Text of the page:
There's a soul-searching epidemic afoot in the workplace.
Employees are no longer content with just a paycheck and good
benefits; they want meaning and passion. Here's how fulfilling
work can add up to more productive, happier employees and perhaps
a healthier bottom line.
By Shari Caudron
The corporate chaos of the last few years has caused scores of
employees to question what they really want out of life and work.
Trainers may be able to help them find answers.
Christian Blackwell worked in international banking for seven
years. Although based in New York, he traveled to Europe and
Latin America regularly. For a while, it was an exciting and
challenging job. He joined the bank just out of business school
and by combining his youth, education, and enthusiasm, he was
able to rise quickly. His last position was vice president of
telecommunications and media corporate finance.
But last summer, he gave it all up and moved with his wife to
a quiet little town in Vermont. Why? "When I joined the
bank, I was put through an international management training
program with many bright people who had graduated from top business
schools," he says. "Sitting in the classroom, you could
see the bright lights burning behind their eyes. "But over
the years, I saw those lights go out. Eventually, I was surrounded
by people who weren't inspired by their work, but they made too
much money to give it up. I didn't want that to happen to me
so I said 'to heck with it.'"
Blackwell got out before kids and a mortgage trapped him in a
job that had become meaningless and routine. Now, between ski
trips, he is searching for work that is more satisfying internally.
Is That All There Is?
Blackwell is not alone. From San Francisco's cable cars to New
York's subways, you can practically hear the chorus: "There
has to be more than this." American workers, en masse, are
reevaluating their lives, their jobs, and their employers. They
are asking whether it's worth it to spend time at companies where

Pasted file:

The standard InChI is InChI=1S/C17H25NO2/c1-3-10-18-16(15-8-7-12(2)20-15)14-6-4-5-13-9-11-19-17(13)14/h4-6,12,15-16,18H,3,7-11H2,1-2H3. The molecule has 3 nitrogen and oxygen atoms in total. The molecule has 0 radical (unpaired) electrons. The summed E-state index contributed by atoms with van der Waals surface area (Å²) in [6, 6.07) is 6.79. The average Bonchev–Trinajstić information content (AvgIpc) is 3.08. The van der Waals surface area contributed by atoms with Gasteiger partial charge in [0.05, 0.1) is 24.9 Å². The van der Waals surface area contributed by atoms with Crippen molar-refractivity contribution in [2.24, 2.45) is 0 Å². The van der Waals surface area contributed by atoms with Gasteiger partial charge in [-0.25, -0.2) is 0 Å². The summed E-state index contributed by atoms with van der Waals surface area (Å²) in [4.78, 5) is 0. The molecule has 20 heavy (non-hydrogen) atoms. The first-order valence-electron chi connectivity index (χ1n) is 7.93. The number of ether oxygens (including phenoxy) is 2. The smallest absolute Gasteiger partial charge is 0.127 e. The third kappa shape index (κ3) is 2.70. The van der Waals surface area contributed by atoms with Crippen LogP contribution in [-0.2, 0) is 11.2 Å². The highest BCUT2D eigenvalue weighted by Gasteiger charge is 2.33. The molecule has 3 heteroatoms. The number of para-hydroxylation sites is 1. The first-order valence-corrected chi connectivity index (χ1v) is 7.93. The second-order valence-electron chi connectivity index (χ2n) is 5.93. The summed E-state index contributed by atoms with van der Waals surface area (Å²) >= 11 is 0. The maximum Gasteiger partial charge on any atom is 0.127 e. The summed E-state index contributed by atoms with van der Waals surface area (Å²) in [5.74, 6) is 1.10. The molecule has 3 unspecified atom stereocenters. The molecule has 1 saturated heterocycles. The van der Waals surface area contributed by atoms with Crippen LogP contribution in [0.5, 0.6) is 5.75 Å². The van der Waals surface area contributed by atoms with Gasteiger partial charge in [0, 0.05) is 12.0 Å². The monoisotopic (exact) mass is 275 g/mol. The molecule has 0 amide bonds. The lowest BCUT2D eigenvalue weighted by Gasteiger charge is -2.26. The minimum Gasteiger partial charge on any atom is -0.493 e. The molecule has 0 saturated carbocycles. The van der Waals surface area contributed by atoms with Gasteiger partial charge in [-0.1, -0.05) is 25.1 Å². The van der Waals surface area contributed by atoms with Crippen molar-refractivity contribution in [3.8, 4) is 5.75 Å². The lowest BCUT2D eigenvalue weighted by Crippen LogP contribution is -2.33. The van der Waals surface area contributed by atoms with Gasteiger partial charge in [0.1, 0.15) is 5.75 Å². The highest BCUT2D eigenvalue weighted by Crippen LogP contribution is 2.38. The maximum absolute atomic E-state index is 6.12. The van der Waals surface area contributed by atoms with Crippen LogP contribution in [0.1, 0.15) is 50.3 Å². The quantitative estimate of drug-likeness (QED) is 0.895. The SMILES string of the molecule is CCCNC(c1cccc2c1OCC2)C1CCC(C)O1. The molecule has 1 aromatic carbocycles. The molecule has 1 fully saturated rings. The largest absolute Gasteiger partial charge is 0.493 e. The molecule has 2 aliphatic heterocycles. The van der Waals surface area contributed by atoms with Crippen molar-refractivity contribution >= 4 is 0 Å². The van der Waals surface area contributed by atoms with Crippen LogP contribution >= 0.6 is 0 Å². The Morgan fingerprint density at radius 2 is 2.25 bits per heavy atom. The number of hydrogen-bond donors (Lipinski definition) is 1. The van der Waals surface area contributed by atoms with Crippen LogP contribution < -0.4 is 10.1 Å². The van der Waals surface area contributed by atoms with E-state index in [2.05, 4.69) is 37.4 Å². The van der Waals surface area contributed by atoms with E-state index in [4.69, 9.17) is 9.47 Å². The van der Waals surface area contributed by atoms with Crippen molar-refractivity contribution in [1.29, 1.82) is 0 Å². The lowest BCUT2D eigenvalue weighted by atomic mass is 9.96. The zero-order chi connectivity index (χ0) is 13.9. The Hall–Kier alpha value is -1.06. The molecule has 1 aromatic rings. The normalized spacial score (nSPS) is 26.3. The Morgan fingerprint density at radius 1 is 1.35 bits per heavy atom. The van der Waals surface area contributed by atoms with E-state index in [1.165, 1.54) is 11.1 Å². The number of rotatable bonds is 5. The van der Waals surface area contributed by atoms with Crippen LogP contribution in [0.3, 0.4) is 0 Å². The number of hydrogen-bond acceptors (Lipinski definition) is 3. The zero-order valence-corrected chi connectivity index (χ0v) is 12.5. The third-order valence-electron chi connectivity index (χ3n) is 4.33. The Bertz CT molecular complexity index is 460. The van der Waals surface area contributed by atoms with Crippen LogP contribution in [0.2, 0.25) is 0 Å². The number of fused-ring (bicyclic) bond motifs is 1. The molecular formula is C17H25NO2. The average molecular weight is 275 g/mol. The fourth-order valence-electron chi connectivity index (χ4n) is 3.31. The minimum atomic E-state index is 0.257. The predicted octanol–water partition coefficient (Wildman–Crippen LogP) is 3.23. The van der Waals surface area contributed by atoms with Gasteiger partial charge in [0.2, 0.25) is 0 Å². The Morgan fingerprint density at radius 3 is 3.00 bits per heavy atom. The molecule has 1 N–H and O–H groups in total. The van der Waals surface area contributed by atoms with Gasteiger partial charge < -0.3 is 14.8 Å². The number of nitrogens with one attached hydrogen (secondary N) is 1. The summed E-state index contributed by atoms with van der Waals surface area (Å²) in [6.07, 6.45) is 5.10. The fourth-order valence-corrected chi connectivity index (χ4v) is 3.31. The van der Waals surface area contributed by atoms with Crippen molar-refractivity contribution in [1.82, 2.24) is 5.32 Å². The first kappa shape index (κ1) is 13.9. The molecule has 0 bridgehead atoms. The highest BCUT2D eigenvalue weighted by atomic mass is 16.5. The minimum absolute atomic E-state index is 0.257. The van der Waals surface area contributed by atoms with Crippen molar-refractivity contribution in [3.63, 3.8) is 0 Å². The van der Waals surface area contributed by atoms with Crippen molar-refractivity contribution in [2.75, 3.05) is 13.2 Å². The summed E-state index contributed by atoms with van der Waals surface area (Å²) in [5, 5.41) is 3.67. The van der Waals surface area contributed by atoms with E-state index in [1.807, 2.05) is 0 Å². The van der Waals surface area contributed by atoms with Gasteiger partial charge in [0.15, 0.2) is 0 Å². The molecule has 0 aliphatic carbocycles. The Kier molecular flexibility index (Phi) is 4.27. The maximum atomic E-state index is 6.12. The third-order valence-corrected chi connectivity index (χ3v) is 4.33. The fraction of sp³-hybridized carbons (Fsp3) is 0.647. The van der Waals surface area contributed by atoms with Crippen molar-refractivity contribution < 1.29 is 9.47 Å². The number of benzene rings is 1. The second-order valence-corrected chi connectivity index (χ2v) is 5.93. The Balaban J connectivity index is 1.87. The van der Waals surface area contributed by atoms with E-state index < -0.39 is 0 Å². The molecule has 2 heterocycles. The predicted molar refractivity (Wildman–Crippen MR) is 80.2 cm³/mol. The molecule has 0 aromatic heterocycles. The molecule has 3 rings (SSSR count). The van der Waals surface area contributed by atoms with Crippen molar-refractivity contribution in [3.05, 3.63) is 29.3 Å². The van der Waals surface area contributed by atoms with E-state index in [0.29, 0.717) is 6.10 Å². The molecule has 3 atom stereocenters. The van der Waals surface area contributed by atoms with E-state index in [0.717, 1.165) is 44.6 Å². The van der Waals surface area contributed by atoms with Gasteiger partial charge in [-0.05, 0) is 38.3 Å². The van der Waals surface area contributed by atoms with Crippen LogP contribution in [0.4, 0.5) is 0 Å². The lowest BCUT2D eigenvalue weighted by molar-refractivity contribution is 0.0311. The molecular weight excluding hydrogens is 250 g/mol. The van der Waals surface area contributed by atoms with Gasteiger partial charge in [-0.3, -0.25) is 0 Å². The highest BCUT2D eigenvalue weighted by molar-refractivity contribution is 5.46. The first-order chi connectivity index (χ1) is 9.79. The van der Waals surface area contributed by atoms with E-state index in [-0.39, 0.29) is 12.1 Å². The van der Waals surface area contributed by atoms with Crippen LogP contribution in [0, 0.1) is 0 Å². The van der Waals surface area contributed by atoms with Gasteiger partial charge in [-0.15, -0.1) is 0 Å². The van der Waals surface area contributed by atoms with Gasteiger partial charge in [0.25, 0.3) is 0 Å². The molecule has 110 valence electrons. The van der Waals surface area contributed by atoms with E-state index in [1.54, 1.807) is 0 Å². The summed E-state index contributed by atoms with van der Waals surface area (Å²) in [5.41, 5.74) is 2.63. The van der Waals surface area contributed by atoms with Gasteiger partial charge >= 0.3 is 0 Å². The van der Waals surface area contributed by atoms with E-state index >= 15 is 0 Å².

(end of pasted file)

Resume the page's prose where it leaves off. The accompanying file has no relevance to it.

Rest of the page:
they feel no passion or commitment. Increasingly, the answer
is no. "Today, people want jobs that matter," says
John Challenger, executive vice president of Challenger, Gray,
and Christmas, an international out placement company based in
Chicago. Challenger, who has been in the business for 34 years,
says he has never heard so many people talk about finding meaning
in their work.
Why should training and human resource professionals be concerned
with this soul-searching trend? Because a funny thing happens
when people start devoting their time to meaningful work. They
become more energetic, open-minded, and creative. According to
Barbara Sher, author of Live the Life You Love, people who do
work that they are passionate about don't feel as if they're
working at all. Roll all of those characteristics together, translate
them into corporate parlance, and what you have is increased
Yet, cynics will tell you that there are limits to what companies
can do for their employees. After all, businesses exist to make
profits, not to make sure that employees are fulfilled. "There's
only so much a company can do to help a data entry clerk find
meaning in work," says Daniel Levine, editor of Disgruntled.com,
a Web site devoted to employee issues. "People should give
up the notion that work is everything and search for fulfillment
outside of their jobs."
But that's just the problem. Few Americans have been conditioned
to think of work as something that should be meaningful. We go
to college, learn job skills, and then find companies that use
those skills in exchange for a paycheck. Few college courses--or
high school classes, for that matter—emphasize the importance
of doing work that is satisfying. Consequently, generations of
Americans have viewed work as a place to make a living, but the
living itself takes place after hours.
take the first step to find meaningful work
|Men whose trade is rat-catching love to catch rats; the bug destroyer seizes on his bug with delight; the suppressor is gratified by finding his vice.|